As employment broker, the department intercepted all wages, except for a portion of ‘pocket money’ paid to workers during the period of their labour contract and supposedly signed for in pocket money books.  For decades the department was warned the system was ineffective; for decades it refused to change it.  In 1932 a Report found there was ‘no system of inspection’ and therefore it could be ‘reasonably assumed’ that many workers were not getting this prescribed portion of their wages.  In a 1943 survey protectors described the system as a farce and a direct profit to employers.  In 1948 the department rejected as ‘too costly’ the auditor’s call for external inspections of pocket money books.  In 1956 the department admitted that ‘in many instances’ pocket money probably was not paid after protectors variously reported the system as ‘useless’, ‘futile’ and  ‘out of control’, with workers ‘entirely at the mercy’ of employers who concocted the figures which protectors were far too busy to check.  Yet this portion of the wages accounted for up to 80 per cent of individual earnings – a massive loss of income.

I – foolishly, as it turned out – thought such evidence, which clearly demonstrated a multitude of breaches of trust and fiduciary laws, would decisively clinch legal action by Aboriginal plaintiffs.  But apparently, for successful action, breaches of law must be bolstered by precedents from other relevant cases, and in Australia there are no such cases relating to management of Aboriginal monies, except the one that was settled, and therefore remains confidential.

So where do we turn for justice?


For some time my thoughts have been turning to the United States.  Here, since mid-1996, the US federal government has been fighting – and losing – a class action brought on behalf of 300,000 past and present account holders which asserts that monies due to them which were collected and managed by the government, have never been accurately accounted for.2  The funds at stake, like those in Queensland, belong to individuals.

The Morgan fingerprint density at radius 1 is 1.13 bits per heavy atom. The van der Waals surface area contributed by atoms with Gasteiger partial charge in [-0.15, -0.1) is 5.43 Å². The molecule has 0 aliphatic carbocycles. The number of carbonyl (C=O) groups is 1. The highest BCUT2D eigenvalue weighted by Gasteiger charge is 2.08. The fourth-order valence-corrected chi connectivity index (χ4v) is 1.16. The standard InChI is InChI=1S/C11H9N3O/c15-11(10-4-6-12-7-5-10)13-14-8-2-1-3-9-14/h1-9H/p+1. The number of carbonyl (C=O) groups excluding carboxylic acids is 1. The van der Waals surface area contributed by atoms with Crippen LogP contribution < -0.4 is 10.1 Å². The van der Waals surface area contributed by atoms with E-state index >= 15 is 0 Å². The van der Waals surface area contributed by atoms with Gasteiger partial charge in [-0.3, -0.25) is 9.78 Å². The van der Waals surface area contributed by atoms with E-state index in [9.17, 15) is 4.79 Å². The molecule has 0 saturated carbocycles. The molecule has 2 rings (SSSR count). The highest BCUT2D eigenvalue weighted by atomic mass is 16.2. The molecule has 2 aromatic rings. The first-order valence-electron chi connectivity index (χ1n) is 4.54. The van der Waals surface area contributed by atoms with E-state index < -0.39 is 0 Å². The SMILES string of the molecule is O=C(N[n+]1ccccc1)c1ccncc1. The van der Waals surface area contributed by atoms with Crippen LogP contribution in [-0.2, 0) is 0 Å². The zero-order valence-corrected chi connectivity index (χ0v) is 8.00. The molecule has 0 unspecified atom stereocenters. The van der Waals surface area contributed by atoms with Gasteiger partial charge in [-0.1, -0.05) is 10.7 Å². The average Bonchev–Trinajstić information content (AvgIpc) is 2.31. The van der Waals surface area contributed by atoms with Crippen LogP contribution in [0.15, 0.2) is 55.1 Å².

In the Individual Indian Money (IIM) case these funds were generated from the sale or lease of natural resources on Indian lands allotted (by treaties) as reserves.  It is estimated that the government amassed billions of dollars during the twentieth century through farming and grazing leases, and sales of timber, oil and gas on Indian reserves.  It is alleged there is no way of knowing whether this money was fully disbursed to IIM account holders because the government failed ever, during one hundred years of management, to properly account for the IIM funds it controlled, it failed to prudently manage trust assets, it refused to correct defects in its accounting system, and its accounting of assets was fundamentally flawed and completely ineffective.  Consequently billions of dollars remain unaccounted for.3

What parallels can be drawn to the Queensland case?  The primary point of difference is the generation of the missing funds: in Australia proprietorship of reserve lands was not ceded by treaty to Aboriginal groups who remain tenants on their own country.  However this is not the issue.  The US case centers on the mismanagement of private funds by government, as does the Queensland campaign.  The funds in question in Queensland are largely those of individual workers whose wages were quantified and collected, and whose savings were withheld, supervised, levied, transferred and invested – and too frequently defrauded and misused – by government agents.  Also under question are child endowment and pension payments intercepted by government (since 1943 and 1959 respectively) and only partially distributed to endowees: in 1960, for instance, the department estimated over half a million dollars (today’s value) of settlement pensions went directly to consolidated revenue.

There is no doubt Queensland Aboriginal account holders can pose the same charges as their IIM colleagues: that it is up to the government to provide an accurate accounting of its management of private wages and savings of account holders; that the government must fully account for dealings on Trust funds, that it failed to properly manage Trust assets, that it refused to correct systemic defects in its accounting system, and that its registration of assets was grossly inadequate.